US $450 provides an all-weather tent to shelter a refugee family.
Every dollar you give means a life saved.

Thank you for your support.

SOURCE: UNHCR

Wednesday, December 14, 2011

Support refugees’ rights: UN



United Nations High Commissioner for Refugees, António Guterres, has blasted countries that enact laws meant to suppress migrants.

With an estimated three million of its people exiled in South Africa alone, Zimbabwe is one of the world’s highest refugee-producing countries. Most of the exiles are being suppressed and harassed in their host countries.

The UNHCR Chief said “dramatic” events had forced hundreds of thousands of people to seek refuge across borders in 2011, when more than 750 000 people became refugees, following upheaval and conflict in Africa and the Middle East.

“Global forced displacement figures already stood at a 15-year high at the end of 2010, with 43.7 million people uprooted by conflict and persecution worldwide,” he said. “Recent events indicate that this number is likely to rise again by the end of the year. 

These events have amply demonstrated why it is so important to do what we have gathered here to do: to reengage with and recommit to the core values underpinning the entire system of international protection – tolerance, solidarity and respect for human rights and human dignity.”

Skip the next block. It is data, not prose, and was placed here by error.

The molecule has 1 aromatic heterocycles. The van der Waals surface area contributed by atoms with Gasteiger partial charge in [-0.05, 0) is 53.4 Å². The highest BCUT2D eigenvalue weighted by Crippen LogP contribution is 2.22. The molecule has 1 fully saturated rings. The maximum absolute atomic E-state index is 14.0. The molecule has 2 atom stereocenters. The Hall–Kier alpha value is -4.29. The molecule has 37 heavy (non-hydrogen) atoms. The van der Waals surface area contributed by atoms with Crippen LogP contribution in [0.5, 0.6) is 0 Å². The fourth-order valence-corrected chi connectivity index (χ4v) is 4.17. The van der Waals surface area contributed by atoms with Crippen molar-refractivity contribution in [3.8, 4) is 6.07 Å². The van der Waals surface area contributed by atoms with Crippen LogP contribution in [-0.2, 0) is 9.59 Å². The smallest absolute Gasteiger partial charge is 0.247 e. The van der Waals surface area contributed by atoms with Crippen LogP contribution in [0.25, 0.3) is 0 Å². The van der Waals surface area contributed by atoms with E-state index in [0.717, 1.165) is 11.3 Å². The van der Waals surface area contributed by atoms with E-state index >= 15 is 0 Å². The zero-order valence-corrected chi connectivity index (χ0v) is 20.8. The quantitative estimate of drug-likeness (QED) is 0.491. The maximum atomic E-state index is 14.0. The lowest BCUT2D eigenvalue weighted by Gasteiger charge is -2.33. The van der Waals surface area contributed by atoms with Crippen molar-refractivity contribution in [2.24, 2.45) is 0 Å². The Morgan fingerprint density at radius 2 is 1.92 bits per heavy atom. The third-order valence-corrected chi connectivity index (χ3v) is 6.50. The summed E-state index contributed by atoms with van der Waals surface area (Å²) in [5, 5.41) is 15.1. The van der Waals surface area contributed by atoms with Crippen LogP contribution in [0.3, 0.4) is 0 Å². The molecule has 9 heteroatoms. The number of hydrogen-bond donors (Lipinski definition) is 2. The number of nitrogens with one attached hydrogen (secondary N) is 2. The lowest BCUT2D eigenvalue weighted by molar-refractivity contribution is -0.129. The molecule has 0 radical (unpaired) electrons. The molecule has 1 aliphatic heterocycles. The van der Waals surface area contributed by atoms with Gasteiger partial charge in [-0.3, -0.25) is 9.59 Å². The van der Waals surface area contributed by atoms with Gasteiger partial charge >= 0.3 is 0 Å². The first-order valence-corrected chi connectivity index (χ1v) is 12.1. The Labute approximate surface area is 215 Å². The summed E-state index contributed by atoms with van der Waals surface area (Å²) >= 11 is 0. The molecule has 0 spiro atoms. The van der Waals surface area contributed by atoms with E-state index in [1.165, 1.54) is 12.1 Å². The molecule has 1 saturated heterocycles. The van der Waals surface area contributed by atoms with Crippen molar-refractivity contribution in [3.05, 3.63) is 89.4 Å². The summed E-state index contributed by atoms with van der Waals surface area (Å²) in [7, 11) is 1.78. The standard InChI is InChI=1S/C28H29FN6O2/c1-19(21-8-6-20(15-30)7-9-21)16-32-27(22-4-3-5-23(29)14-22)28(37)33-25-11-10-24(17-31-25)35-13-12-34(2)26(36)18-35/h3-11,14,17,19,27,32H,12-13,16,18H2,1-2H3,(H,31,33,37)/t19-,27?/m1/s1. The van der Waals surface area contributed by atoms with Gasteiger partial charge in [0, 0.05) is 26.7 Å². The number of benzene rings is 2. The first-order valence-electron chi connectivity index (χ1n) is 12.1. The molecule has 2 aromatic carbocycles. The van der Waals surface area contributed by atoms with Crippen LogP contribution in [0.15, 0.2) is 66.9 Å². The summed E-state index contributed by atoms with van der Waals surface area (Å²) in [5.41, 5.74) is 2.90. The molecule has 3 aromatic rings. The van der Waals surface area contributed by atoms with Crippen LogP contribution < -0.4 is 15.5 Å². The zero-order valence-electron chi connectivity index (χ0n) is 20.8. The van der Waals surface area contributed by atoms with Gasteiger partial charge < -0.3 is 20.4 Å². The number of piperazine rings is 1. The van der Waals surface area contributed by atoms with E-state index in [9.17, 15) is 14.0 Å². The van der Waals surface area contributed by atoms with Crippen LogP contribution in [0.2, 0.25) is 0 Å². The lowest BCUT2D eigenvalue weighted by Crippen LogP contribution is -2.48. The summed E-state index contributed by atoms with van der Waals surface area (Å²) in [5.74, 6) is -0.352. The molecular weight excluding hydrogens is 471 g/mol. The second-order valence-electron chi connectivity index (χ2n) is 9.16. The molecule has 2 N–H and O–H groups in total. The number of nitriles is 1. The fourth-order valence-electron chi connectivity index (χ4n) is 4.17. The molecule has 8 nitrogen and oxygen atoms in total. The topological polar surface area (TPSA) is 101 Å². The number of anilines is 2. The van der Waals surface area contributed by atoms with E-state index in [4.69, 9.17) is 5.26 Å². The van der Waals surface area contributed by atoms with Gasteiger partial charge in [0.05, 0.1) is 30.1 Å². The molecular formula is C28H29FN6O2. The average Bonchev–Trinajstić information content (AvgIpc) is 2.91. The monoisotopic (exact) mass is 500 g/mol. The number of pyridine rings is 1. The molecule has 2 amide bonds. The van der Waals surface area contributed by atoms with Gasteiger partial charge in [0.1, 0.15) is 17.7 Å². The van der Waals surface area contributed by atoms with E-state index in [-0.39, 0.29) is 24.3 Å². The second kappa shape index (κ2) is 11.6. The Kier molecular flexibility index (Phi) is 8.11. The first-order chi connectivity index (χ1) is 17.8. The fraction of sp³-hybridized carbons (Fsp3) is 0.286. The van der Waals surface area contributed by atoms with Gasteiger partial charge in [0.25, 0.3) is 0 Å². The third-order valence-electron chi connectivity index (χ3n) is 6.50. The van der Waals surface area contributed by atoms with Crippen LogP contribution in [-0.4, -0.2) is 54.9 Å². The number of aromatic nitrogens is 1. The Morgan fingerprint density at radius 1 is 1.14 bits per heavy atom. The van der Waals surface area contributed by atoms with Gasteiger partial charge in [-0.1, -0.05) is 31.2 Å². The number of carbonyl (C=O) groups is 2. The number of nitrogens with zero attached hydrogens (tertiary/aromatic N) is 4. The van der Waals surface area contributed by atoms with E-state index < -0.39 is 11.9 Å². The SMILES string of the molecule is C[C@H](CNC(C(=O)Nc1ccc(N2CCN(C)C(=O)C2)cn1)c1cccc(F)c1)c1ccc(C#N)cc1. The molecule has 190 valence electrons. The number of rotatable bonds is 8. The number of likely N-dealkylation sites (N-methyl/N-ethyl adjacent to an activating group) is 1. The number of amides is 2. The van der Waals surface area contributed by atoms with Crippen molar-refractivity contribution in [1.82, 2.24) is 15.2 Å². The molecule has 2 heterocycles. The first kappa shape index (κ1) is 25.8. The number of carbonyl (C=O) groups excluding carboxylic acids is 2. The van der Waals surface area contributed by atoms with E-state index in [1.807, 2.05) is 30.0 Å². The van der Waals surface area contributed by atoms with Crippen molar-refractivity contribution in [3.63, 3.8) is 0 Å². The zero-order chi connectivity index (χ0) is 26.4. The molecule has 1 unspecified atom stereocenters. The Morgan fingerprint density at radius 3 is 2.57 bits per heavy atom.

He accused some populist politicians and irresponsible elements of the media of exploiting feelings of fear and insecurity to scapegoat foreigners, trying to force the adoption of restrictive policies and actively spreading racist and xenophobic sentiments.

“Having been in government myself for many years, I know that no state can disregard the security of its citizens, their social and economic well-being and the cohesion of society,” he said. “States also have the right to define their own immigration policies; provided they do so in respect for human dignity and basic rights.

But all this can be done, and needs to be done, in ways that ensure protection is granted to those who need it. This means guaranteeing their access to territory, fair treatment of their asylum claims and adequate integration policies that contributes to social harmony.”



He said that despite the 1951 Convention, implementation challenges remained. Many refugees still do not enjoy the minimum standards it sets out, as many systems are marred by poor quality decision-making, disproportionately low recognition rates or a lack of access to legal services.

“In many situations, refugees do also not have freedom of movement, access to social care or permission to work. The burden of hosting large refugee populations is borne predominantly by developing countries.